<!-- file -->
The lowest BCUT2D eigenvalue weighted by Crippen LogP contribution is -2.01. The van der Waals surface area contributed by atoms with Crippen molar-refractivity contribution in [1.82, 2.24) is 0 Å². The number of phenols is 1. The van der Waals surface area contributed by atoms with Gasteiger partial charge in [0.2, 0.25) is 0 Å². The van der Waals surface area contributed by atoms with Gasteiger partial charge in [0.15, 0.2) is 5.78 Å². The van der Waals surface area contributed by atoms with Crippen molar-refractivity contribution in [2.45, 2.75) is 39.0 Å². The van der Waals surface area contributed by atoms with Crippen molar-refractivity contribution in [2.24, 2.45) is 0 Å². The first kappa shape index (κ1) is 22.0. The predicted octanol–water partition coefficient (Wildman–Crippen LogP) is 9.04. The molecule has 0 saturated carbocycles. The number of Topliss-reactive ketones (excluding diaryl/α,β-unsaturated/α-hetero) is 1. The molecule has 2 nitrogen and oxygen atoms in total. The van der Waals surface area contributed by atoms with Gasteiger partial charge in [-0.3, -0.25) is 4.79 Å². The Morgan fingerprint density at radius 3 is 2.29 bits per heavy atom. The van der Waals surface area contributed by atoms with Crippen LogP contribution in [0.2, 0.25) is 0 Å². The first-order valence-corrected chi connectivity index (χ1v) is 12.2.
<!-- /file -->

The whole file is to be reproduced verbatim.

The lowest BCUT2D eigenvalue weighted by Crippen LogP contribution is -2.01. The van der Waals surface area contributed by atoms with Crippen molar-refractivity contribution in [1.82, 2.24) is 0 Å². The number of phenols is 1. The van der Waals surface area contributed by atoms with Gasteiger partial charge in [0.2, 0.25) is 0 Å². The van der Waals surface area contributed by atoms with Gasteiger partial charge in [0.15, 0.2) is 5.78 Å². The van der Waals surface area contributed by atoms with Crippen molar-refractivity contribution in [2.45, 2.75) is 39.0 Å². The van der Waals surface area contributed by atoms with Crippen molar-refractivity contribution in [2.24, 2.45) is 0 Å². The first kappa shape index (κ1) is 22.0. The predicted octanol–water partition coefficient (Wildman–Crippen LogP) is 9.04. The molecule has 0 saturated carbocycles. The number of Topliss-reactive ketones (excluding diaryl/α,β-unsaturated/α-hetero) is 1. The molecule has 2 nitrogen and oxygen atoms in total. The van der Waals surface area contributed by atoms with Gasteiger partial charge in [-0.3, -0.25) is 4.79 Å². The Morgan fingerprint density at radius 3 is 2.29 bits per heavy atom. The van der Waals surface area contributed by atoms with Crippen LogP contribution in [0.2, 0.25) is 0 Å². The first-order valence-corrected chi connectivity index (χ1v) is 12.2.